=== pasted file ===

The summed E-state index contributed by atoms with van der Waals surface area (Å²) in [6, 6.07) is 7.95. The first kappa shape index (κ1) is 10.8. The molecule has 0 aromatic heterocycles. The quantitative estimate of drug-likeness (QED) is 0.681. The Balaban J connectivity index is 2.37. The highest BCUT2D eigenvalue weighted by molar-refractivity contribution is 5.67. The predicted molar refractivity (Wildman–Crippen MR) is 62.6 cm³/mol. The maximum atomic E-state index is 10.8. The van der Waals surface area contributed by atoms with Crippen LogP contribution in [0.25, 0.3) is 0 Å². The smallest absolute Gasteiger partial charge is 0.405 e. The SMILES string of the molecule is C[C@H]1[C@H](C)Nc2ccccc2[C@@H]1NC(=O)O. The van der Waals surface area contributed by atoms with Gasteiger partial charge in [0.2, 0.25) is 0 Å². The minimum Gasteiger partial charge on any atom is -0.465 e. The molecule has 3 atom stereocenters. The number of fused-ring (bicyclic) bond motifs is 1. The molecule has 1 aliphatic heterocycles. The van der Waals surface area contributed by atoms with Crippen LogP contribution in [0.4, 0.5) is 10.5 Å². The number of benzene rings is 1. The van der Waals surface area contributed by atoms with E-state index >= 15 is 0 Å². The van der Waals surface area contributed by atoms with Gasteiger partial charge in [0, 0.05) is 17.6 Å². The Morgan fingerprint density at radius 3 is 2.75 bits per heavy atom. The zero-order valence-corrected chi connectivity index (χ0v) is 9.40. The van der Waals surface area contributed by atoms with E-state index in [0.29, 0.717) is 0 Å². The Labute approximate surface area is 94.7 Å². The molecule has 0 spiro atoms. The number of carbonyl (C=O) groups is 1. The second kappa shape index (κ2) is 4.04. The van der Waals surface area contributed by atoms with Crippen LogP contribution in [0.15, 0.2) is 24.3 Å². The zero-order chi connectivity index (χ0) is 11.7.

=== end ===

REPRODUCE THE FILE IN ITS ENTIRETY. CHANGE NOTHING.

The summed E-state index contributed by atoms with van der Waals surface area (Å²) in [6, 6.07) is 7.95. The first kappa shape index (κ1) is 10.8. The molecule has 0 aromatic heterocycles. The quantitative estimate of drug-likeness (QED) is 0.681. The Balaban J connectivity index is 2.37. The highest BCUT2D eigenvalue weighted by molar-refractivity contribution is 5.67. The predicted molar refractivity (Wildman–Crippen MR) is 62.6 cm³/mol. The maximum atomic E-state index is 10.8. The van der Waals surface area contributed by atoms with Crippen LogP contribution in [0.25, 0.3) is 0 Å². The smallest absolute Gasteiger partial charge is 0.405 e. The SMILES string of the molecule is C[C@H]1[C@H](C)Nc2ccccc2[C@@H]1NC(=O)O. The van der Waals surface area contributed by atoms with Gasteiger partial charge in [0.2, 0.25) is 0 Å². The minimum Gasteiger partial charge on any atom is -0.465 e. The molecule has 3 atom stereocenters. The number of fused-ring (bicyclic) bond motifs is 1. The molecule has 1 aliphatic heterocycles. The van der Waals surface area contributed by atoms with Crippen LogP contribution in [0.4, 0.5) is 10.5 Å². The number of benzene rings is 1. The van der Waals surface area contributed by atoms with E-state index >= 15 is 0 Å². The van der Waals surface area contributed by atoms with Gasteiger partial charge in [0, 0.05) is 17.6 Å². The Morgan fingerprint density at radius 3 is 2.75 bits per heavy atom. The zero-order valence-corrected chi connectivity index (χ0v) is 9.40. The van der Waals surface area contributed by atoms with E-state index in [0.29, 0.717) is 0 Å². The Labute approximate surface area is 94.7 Å². The molecule has 0 spiro atoms. The number of carbonyl (C=O) groups is 1. The second kappa shape index (κ2) is 4.04. The van der Waals surface area contributed by atoms with Crippen LogP contribution in [0.15, 0.2) is 24.3 Å². The zero-order chi connectivity index (χ0) is 11.7.